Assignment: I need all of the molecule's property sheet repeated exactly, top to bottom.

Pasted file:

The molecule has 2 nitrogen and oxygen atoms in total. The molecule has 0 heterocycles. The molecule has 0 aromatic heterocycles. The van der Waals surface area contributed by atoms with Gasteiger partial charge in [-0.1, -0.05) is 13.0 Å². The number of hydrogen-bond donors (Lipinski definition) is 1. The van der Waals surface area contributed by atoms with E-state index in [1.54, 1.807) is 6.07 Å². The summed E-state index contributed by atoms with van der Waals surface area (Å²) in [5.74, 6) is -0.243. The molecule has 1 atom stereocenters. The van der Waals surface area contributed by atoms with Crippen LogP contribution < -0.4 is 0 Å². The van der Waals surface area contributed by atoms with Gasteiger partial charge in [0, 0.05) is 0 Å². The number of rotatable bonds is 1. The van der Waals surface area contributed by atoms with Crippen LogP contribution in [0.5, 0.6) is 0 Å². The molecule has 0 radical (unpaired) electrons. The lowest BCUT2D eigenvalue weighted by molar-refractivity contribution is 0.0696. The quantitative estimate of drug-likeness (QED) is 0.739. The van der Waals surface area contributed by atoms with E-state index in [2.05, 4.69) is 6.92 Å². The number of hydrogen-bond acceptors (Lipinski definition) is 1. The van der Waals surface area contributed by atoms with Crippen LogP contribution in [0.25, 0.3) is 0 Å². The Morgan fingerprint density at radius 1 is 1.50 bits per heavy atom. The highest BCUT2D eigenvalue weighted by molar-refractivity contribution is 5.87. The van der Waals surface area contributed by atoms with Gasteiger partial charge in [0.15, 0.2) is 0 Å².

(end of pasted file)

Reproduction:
The molecule has 2 nitrogen and oxygen atoms in total. The molecule has 0 heterocycles. The molecule has 0 aromatic heterocycles. The van der Waals surface area contributed by atoms with Gasteiger partial charge in [-0.1, -0.05) is 13.0 Å². The number of hydrogen-bond donors (Lipinski definition) is 1. The van der Waals surface area contributed by atoms with E-state index in [1.54, 1.807) is 6.07 Å². The summed E-state index contributed by atoms with van der Waals surface area (Å²) in [5.74, 6) is -0.243. The molecule has 1 atom stereocenters. The van der Waals surface area contributed by atoms with Crippen LogP contribution < -0.4 is 0 Å². The van der Waals surface area contributed by atoms with Gasteiger partial charge in [0, 0.05) is 0 Å². The number of rotatable bonds is 1. The van der Waals surface area contributed by atoms with Crippen LogP contribution in [0.5, 0.6) is 0 Å². The molecule has 0 radical (unpaired) electrons. The lowest BCUT2D eigenvalue weighted by molar-refractivity contribution is 0.0696. The quantitative estimate of drug-likeness (QED) is 0.739. The van der Waals surface area contributed by atoms with E-state index in [2.05, 4.69) is 6.92 Å². The number of hydrogen-bond acceptors (Lipinski definition) is 1. The van der Waals surface area contributed by atoms with Crippen LogP contribution in [0.25, 0.3) is 0 Å². The Morgan fingerprint density at radius 1 is 1.50 bits per heavy atom. The highest BCUT2D eigenvalue weighted by molar-refractivity contribution is 5.87. The van der Waals surface area contributed by atoms with Gasteiger partial charge in [0.15, 0.2) is 0 Å².